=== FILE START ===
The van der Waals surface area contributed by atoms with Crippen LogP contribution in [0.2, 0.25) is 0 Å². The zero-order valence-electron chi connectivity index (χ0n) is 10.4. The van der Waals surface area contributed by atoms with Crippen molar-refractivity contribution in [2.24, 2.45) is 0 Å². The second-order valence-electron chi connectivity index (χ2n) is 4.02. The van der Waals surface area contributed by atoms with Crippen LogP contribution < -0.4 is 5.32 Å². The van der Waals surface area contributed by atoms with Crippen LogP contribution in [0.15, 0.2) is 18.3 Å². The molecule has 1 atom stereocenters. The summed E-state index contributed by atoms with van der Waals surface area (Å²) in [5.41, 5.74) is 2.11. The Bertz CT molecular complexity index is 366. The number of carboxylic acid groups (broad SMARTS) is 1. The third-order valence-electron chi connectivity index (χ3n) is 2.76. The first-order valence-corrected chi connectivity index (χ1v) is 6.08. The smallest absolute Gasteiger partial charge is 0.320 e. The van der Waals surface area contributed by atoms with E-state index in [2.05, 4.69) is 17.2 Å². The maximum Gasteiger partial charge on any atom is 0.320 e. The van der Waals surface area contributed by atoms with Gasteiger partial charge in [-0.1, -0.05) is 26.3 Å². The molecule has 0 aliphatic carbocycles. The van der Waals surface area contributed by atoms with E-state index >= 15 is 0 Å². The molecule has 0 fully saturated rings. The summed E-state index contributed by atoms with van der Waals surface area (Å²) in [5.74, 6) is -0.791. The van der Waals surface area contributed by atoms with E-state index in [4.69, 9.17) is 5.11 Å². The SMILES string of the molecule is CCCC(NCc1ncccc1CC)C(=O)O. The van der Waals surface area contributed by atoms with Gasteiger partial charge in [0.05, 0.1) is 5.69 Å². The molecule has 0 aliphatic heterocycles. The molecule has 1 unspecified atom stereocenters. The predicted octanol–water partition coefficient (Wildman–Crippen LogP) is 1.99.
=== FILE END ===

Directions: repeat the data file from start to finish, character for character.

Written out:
The van der Waals surface area contributed by atoms with Crippen LogP contribution in [0.2, 0.25) is 0 Å². The zero-order valence-electron chi connectivity index (χ0n) is 10.4. The van der Waals surface area contributed by atoms with Crippen molar-refractivity contribution in [2.24, 2.45) is 0 Å². The second-order valence-electron chi connectivity index (χ2n) is 4.02. The van der Waals surface area contributed by atoms with Crippen LogP contribution < -0.4 is 5.32 Å². The van der Waals surface area contributed by atoms with Crippen LogP contribution in [0.15, 0.2) is 18.3 Å². The molecule has 1 atom stereocenters. The summed E-state index contributed by atoms with van der Waals surface area (Å²) in [5.41, 5.74) is 2.11. The Bertz CT molecular complexity index is 366. The number of carboxylic acid groups (broad SMARTS) is 1. The third-order valence-electron chi connectivity index (χ3n) is 2.76. The first-order valence-corrected chi connectivity index (χ1v) is 6.08. The smallest absolute Gasteiger partial charge is 0.320 e. The van der Waals surface area contributed by atoms with E-state index in [2.05, 4.69) is 17.2 Å². The maximum Gasteiger partial charge on any atom is 0.320 e. The van der Waals surface area contributed by atoms with Gasteiger partial charge in [-0.1, -0.05) is 26.3 Å². The molecule has 0 aliphatic carbocycles. The van der Waals surface area contributed by atoms with E-state index >= 15 is 0 Å². The molecule has 0 fully saturated rings. The summed E-state index contributed by atoms with van der Waals surface area (Å²) in [5.74, 6) is -0.791. The van der Waals surface area contributed by atoms with E-state index in [4.69, 9.17) is 5.11 Å². The SMILES string of the molecule is CCCC(NCc1ncccc1CC)C(=O)O. The van der Waals surface area contributed by atoms with Gasteiger partial charge in [0.05, 0.1) is 5.69 Å². The molecule has 0 aliphatic heterocycles. The molecule has 1 unspecified atom stereocenters. The predicted octanol–water partition coefficient (Wildman–Crippen LogP) is 1.99.